Some in­dus­tries no longer rel­e­vant: Min­is­ter

Chronicle (Zimbabwe) - - Business Chronicle -

IN­DUS­TRY and Com­merce Min­is­ter Mike Bimha says al­though Zim­babwe ur­gently needs to see a re­vival of its in­dus­tries, some of them are no longer rel­e­vant in the con­tem­po­rary age.

In June this year, the Gov­ern­ment gazetted Statu­tory In­stru­ment (SI) 64 of 2016, which re­moved some goods that are lo­cally avail­able from Open Gen­eral Im­port Li­cence ex­emp­tion.

The over­all ob­jec­tive is to sup­port the lo­cal frag­ile in­dus­try from un­fair com­pe­ti­tion, that way, fa­cil­i­tat­ing em­ploy­ment cre­ation and GDP growth.

But Min­is­ter Bimha has said some in­dus­tries can no longer be saved.

“We’ve seen a dein­dus­tri­al­i­sa­tion trend over time from the time of ESAP (Eco­nomic Struc­tural Ad­just­ment Pro­gramme) but now Zim­babwe needs to walk on a path of rein­dus­tri­al­i­sa­tion.

“Rein­dus­tri­al­i­sa­tion will also mean resuscitation of in­dus­tries and com­ing on board of new com­pa­nies,” said the Min­is­ter while ad­dress­ing the In­sti­tute of Char­tered Sec­re­taries in Zim­babwe’s an­nual con­fer­ence re­cently.

“You can­not re­sus­ci­tate a com­pany that is dead. Some of them need to re­main dead, be­cause they’re no longer ap­pro­pri­ate. So we’ve to be se­lec­tive and see which ones we re­sus­ci­tate and which ones we say rest in peace.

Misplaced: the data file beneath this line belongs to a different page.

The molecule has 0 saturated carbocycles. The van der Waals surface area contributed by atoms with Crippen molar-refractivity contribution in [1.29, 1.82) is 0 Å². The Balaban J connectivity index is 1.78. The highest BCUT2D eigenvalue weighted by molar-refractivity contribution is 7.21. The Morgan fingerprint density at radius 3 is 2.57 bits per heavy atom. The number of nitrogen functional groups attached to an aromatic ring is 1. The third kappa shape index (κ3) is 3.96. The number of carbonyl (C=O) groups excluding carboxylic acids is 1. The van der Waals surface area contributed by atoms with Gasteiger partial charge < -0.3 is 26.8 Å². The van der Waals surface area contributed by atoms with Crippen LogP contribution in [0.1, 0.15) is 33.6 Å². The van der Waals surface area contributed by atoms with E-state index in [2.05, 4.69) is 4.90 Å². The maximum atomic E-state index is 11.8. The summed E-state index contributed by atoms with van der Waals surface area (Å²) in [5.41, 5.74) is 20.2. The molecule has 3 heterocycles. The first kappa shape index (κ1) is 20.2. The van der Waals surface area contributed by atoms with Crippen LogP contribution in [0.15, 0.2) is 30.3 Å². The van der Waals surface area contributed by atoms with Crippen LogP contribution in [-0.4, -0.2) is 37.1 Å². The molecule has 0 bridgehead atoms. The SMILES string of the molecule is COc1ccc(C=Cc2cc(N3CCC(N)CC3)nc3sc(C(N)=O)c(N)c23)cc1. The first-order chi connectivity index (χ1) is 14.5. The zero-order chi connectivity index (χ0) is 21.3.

“That’s an area which is not just for Gov­ern­ment, but ev­ery­one needs to de­cide, which of those in­dus­tries we want to see and which ones we should do noth­ing about,” he said.

Ac­cord­ing to the Con­fed­er­a­tion of Zim­babwe In­dus­tries (CZI)’s last Man­u­fac­tur­ing Sec­tor Sur­vey, the lo­cal pro­duc­tive sec­tor was op­er­at­ing at just over 30 per­cent of in­stalled ca­pac­ity.

But some in­dus­tries are per­form­ing bet­ter than oth­ers.

Pre­sent­ing the Mid-term Fis­cal Pol­icy, Fi­nance and Eco­nomic Devel­op­ment Min­is­ter Pa­trick Chi­na­masa said some in­dus­tries were at least op­er­at­ing above av­er­age.

“The man­u­fac­tur­ing sec­tor is pro­jected to grow by 0,2 per­cent on ac­count of re­silient ac­tiv­i­ties in food­stuffs, drinks, to­bacco and bev­er­ages, tex­tiles and gin­ning, cloth­ing and footwear, as well as non-metal­lic min­eral prod­ucts sub­sec­tors.

‘‘Ca­pac­ity util­i­sa­tion in the above sub­sec­tors, which are do­ing rel­a­tively bet­ter, is above 50 per­cent, de­spite the dif­fi­cult eco­nomic en­vi­ron­ment,” he said.

“How­ever, ac­tiv­ity in the sub­sec­tors such as tex­tiles and gin­ning, wood and fur­ni­ture, metal and metal, fer­tiliser, chem­i­cals, phar­ma­ceu­ti­cals prod­ucts and trans­port and equip­ment re­main sub­dued, with ca­pac­ity util­i­sa­tion lev­els of around 30 per­cent.”

Mean­while, the Gov­ern­ment has con­firmed that ef­forts to pro­vide in­ter­nal fund­ing for the re­vival of lo­cal in­dus­try are pro­gress­ing with dis­cus­sions on fi­nal­is­ing the sec­ond phase of the Dis­tressed and Marginalised Ar­eas Fund (Di­maf) and the Zim­babwe Eco­nomic and Trade Re­vival Fa­cil­ity (ZETREF) cur­rently on­go­ing. — BH24

Women follow pro­ceed­ings dur­ing the Women’s Devel­op­ment Di­a­logue break­fast meet­ing at a Bu­l­awayo ho­tel yes­ter­day

Min­is­ter Mike Bimha

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